Archive for July, 2010

New Bill Could Impact Surveillance and Treatment of Neglected Infections of Poverty in the United States

July 30th, 2010

United States Representative Hank Johnson, Jr. introduced a bill before Congress today that will target the elimination of neglected infections of poverty (NIOPs) in the US. The “Neglected Infections of Impoverished Americans Act of 2010” or H.R. 5986, would require the Secretary of Health and Human Services to report to Congress annually on the impact of NIOPs, their threat and to make funding recommendations on how to eradicate them.

NIOPs are debilitating parasitic, bacterial, and congenital infections which disproportionately affect poor and minority populations in the US. The major NIOPs include toxocariasis, toxoplasmosis, trichomoniasis, congenital cytomegalovirus, cysticercosis, and Chagas disease (3 T’s and 3 C’s). The diseases have an especially great impact on the health and well being of women and children, impairing learning and productivity.

In a paper published in 2008 in the Public Library of Science Neglected Tropical Diseases, Sabin President Dr. Peter Hotez reported on the surprisingly high rates of parasitic infections among poor and minority populations in the US.

“These are diseases that we know are at least as important as H1N1,” Dr. Hotez said in a statement. “Yet, they are on no one’s radar. These are not exotic diseases found only in developing countries. They are right here in our communities, and this legislation is desperately needed to help get a grasp on their impact.”

Read the full press release here.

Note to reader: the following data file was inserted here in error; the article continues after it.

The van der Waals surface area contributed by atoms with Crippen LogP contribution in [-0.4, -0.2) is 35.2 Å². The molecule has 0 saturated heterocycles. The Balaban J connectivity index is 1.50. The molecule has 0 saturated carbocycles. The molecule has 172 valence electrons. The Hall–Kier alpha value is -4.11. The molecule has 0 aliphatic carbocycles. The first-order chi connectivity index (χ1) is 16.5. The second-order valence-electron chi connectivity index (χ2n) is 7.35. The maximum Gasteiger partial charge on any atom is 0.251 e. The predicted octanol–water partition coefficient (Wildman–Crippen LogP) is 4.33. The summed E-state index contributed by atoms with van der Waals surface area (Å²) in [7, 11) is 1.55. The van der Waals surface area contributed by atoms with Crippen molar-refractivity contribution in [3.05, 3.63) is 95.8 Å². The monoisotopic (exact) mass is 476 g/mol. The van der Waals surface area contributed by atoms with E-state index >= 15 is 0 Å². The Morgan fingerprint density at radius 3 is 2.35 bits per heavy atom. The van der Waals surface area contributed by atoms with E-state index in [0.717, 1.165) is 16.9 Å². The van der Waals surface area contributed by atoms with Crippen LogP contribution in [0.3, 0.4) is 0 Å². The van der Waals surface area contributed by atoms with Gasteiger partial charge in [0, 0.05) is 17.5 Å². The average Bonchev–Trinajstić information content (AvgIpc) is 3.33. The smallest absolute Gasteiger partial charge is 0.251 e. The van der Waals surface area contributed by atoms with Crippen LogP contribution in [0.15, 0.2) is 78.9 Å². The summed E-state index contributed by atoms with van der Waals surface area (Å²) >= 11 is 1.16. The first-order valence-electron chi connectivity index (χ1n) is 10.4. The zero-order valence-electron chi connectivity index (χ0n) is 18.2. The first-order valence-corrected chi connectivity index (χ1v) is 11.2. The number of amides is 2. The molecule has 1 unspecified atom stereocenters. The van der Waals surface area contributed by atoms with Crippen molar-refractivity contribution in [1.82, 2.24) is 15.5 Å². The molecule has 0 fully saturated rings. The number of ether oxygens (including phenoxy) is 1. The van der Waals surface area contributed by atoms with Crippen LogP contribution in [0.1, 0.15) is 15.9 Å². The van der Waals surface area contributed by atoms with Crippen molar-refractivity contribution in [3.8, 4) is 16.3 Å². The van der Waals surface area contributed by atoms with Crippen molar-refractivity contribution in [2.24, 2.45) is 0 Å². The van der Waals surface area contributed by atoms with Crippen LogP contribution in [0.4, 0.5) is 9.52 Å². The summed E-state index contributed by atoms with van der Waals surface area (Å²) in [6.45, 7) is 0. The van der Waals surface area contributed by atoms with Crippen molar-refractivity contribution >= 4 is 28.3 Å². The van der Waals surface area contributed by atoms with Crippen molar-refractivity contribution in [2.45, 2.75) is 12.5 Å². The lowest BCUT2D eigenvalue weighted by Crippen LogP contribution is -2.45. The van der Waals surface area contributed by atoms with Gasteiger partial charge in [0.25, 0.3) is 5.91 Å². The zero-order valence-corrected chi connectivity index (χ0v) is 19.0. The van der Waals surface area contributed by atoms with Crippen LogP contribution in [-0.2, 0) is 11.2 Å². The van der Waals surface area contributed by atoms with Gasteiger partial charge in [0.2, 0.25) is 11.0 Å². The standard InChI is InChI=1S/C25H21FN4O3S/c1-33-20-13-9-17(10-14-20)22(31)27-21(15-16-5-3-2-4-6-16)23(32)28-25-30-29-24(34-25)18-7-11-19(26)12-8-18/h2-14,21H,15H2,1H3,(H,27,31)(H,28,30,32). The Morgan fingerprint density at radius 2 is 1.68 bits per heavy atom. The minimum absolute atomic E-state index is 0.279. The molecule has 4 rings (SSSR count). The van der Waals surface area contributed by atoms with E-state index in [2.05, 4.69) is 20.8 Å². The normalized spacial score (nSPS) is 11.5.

Center for Rare and Neglected Diseases at University of Notre Dame Recieves a $5 million gift from James Parsons and Carrie Quinn

July 30th, 2010

From the University of Notre Dame newswire:

James Parsons and Dr. Carrie Quinn, a married couple and graduates of the University of Notre Dame, have made a $5 million gift to their alma mater to endow the directorship of the University’s Center for Rare and Neglected Diseases.

“The work of Notre Dame researchers in the area of rare and neglected diseases is perfectly suited to our Catholic mission and is one of our top priorities,” said Rev. John I. Jenkins, C.S.C., University president. “We are immensely grateful to Jim and Carrie for this generous gift, which will contribute immeasurably to our efforts to increase awareness, enhance research, find cures and, most importantly, bring hope to families afflicted with these forgotten diseases.”

Read more: Center for Rare and Neglected Diseases at University of Notre Dame Recieves a $5 million gift from James Parsons and Carrie Quinn

Dengue fever outbreak in Florida

July 29th, 2010

By: Alanna Shaikh

At this point, it almost fails to be news when we see an outbreak of an NTD on US soil. Especially in Florida, which doesn’t need much by way of climate change to be an excellent host for tropical diseases, neglected or otherwise. Nonetheless, a new outbreak of dengue fever in Florida is a scary sign for the future of global health.